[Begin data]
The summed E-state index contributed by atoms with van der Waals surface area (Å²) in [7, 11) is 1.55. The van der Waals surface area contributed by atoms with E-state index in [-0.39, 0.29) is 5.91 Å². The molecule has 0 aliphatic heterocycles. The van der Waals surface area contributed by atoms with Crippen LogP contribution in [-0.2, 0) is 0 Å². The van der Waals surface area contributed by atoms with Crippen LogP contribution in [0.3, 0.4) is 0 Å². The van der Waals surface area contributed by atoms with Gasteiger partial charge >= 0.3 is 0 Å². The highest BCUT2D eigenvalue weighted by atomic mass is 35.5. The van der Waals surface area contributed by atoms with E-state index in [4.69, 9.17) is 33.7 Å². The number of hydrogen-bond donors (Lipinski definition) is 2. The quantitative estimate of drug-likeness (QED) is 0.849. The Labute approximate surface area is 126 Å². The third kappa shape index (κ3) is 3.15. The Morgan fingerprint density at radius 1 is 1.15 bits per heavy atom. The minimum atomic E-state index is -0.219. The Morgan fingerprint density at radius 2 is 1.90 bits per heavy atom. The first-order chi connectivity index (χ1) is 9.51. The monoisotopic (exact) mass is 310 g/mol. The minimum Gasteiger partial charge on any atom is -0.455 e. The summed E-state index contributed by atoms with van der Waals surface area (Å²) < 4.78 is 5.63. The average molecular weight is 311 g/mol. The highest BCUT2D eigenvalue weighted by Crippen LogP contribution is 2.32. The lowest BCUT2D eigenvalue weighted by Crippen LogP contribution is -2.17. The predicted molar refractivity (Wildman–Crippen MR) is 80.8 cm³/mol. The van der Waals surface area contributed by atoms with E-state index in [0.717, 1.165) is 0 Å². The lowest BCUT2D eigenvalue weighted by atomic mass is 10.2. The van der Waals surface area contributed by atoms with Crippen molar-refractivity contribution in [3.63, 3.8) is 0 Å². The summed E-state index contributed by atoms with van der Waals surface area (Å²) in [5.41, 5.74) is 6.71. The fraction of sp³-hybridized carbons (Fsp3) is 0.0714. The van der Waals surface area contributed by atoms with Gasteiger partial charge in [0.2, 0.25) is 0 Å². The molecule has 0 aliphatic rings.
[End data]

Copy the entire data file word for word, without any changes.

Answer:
The summed E-state index contributed by atoms with van der Waals surface area (Å²) in [7, 11) is 1.55. The van der Waals surface area contributed by atoms with E-state index in [-0.39, 0.29) is 5.91 Å². The molecule has 0 aliphatic heterocycles. The van der Waals surface area contributed by atoms with Crippen LogP contribution in [-0.2, 0) is 0 Å². The van der Waals surface area contributed by atoms with Crippen LogP contribution in [0.3, 0.4) is 0 Å². The van der Waals surface area contributed by atoms with Gasteiger partial charge >= 0.3 is 0 Å². The highest BCUT2D eigenvalue weighted by atomic mass is 35.5. The van der Waals surface area contributed by atoms with E-state index in [4.69, 9.17) is 33.7 Å². The number of hydrogen-bond donors (Lipinski definition) is 2. The quantitative estimate of drug-likeness (QED) is 0.849. The Labute approximate surface area is 126 Å². The third kappa shape index (κ3) is 3.15. The Morgan fingerprint density at radius 1 is 1.15 bits per heavy atom. The minimum atomic E-state index is -0.219. The Morgan fingerprint density at radius 2 is 1.90 bits per heavy atom. The first-order chi connectivity index (χ1) is 9.51. The monoisotopic (exact) mass is 310 g/mol. The minimum Gasteiger partial charge on any atom is -0.455 e. The summed E-state index contributed by atoms with van der Waals surface area (Å²) < 4.78 is 5.63. The average molecular weight is 311 g/mol. The highest BCUT2D eigenvalue weighted by Crippen LogP contribution is 2.32. The lowest BCUT2D eigenvalue weighted by Crippen LogP contribution is -2.17. The predicted molar refractivity (Wildman–Crippen MR) is 80.8 cm³/mol. The van der Waals surface area contributed by atoms with E-state index in [0.717, 1.165) is 0 Å². The lowest BCUT2D eigenvalue weighted by atomic mass is 10.2. The van der Waals surface area contributed by atoms with Crippen molar-refractivity contribution in [3.63, 3.8) is 0 Å². The summed E-state index contributed by atoms with van der Waals surface area (Å²) in [5.41, 5.74) is 6.71. The fraction of sp³-hybridized carbons (Fsp3) is 0.0714. The van der Waals surface area contributed by atoms with Gasteiger partial charge in [0.2, 0.25) is 0 Å². The molecule has 0 aliphatic rings.